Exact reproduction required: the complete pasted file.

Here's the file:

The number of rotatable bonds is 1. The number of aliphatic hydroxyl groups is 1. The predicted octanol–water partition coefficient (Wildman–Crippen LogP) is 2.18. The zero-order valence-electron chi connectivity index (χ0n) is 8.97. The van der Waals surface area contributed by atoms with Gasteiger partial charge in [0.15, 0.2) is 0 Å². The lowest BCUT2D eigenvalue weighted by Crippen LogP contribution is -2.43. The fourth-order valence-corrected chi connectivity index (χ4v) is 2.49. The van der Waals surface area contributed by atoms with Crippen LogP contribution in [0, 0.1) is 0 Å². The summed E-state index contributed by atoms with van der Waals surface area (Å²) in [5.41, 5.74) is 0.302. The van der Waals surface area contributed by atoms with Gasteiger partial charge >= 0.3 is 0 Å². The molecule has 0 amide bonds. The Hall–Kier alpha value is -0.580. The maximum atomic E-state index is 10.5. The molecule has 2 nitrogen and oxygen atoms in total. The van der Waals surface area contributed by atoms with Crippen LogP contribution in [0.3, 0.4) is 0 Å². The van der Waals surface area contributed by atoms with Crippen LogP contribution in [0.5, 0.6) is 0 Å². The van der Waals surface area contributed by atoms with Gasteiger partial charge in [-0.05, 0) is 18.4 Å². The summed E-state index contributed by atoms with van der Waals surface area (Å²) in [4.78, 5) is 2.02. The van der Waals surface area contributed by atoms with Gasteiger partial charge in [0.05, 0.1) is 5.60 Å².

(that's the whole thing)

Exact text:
The number of rotatable bonds is 1. The number of aliphatic hydroxyl groups is 1. The predicted octanol–water partition coefficient (Wildman–Crippen LogP) is 2.18. The zero-order valence-electron chi connectivity index (χ0n) is 8.97. The van der Waals surface area contributed by atoms with Gasteiger partial charge in [0.15, 0.2) is 0 Å². The lowest BCUT2D eigenvalue weighted by Crippen LogP contribution is -2.43. The fourth-order valence-corrected chi connectivity index (χ4v) is 2.49. The van der Waals surface area contributed by atoms with Crippen LogP contribution in [0, 0.1) is 0 Å². The summed E-state index contributed by atoms with van der Waals surface area (Å²) in [5.41, 5.74) is 0.302. The van der Waals surface area contributed by atoms with Gasteiger partial charge >= 0.3 is 0 Å². The molecule has 0 amide bonds. The Hall–Kier alpha value is -0.580. The maximum atomic E-state index is 10.5. The molecule has 2 nitrogen and oxygen atoms in total. The van der Waals surface area contributed by atoms with Crippen LogP contribution in [0.3, 0.4) is 0 Å². The van der Waals surface area contributed by atoms with Crippen LogP contribution in [0.5, 0.6) is 0 Å². The van der Waals surface area contributed by atoms with Gasteiger partial charge in [-0.05, 0) is 18.4 Å². The summed E-state index contributed by atoms with van der Waals surface area (Å²) in [4.78, 5) is 2.02. The van der Waals surface area contributed by atoms with Gasteiger partial charge in [0.05, 0.1) is 5.60 Å².